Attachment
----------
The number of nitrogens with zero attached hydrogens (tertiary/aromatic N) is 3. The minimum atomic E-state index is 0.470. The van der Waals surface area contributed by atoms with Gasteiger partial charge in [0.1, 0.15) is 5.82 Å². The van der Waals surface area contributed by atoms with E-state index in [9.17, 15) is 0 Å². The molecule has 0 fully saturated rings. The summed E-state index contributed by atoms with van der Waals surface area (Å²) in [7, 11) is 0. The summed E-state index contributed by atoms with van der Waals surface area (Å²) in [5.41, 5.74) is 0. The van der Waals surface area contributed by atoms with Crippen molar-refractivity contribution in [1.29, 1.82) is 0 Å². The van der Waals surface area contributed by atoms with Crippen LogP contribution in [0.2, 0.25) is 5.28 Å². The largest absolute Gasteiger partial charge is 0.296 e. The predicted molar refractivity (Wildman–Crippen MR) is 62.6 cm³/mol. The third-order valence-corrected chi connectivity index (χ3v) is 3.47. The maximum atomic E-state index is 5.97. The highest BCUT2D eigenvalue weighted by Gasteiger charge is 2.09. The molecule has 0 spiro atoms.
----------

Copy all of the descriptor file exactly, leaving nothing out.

The number of nitrogens with zero attached hydrogens (tertiary/aromatic N) is 3. The minimum atomic E-state index is 0.470. The van der Waals surface area contributed by atoms with Gasteiger partial charge in [0.1, 0.15) is 5.82 Å². The van der Waals surface area contributed by atoms with E-state index in [9.17, 15) is 0 Å². The molecule has 0 fully saturated rings. The summed E-state index contributed by atoms with van der Waals surface area (Å²) in [7, 11) is 0. The summed E-state index contributed by atoms with van der Waals surface area (Å²) in [5.41, 5.74) is 0. The van der Waals surface area contributed by atoms with Crippen molar-refractivity contribution in [1.29, 1.82) is 0 Å². The van der Waals surface area contributed by atoms with Crippen LogP contribution in [0.2, 0.25) is 5.28 Å². The largest absolute Gasteiger partial charge is 0.296 e. The predicted molar refractivity (Wildman–Crippen MR) is 62.6 cm³/mol. The third-order valence-corrected chi connectivity index (χ3v) is 3.47. The maximum atomic E-state index is 5.97. The highest BCUT2D eigenvalue weighted by Gasteiger charge is 2.09. The molecule has 0 spiro atoms.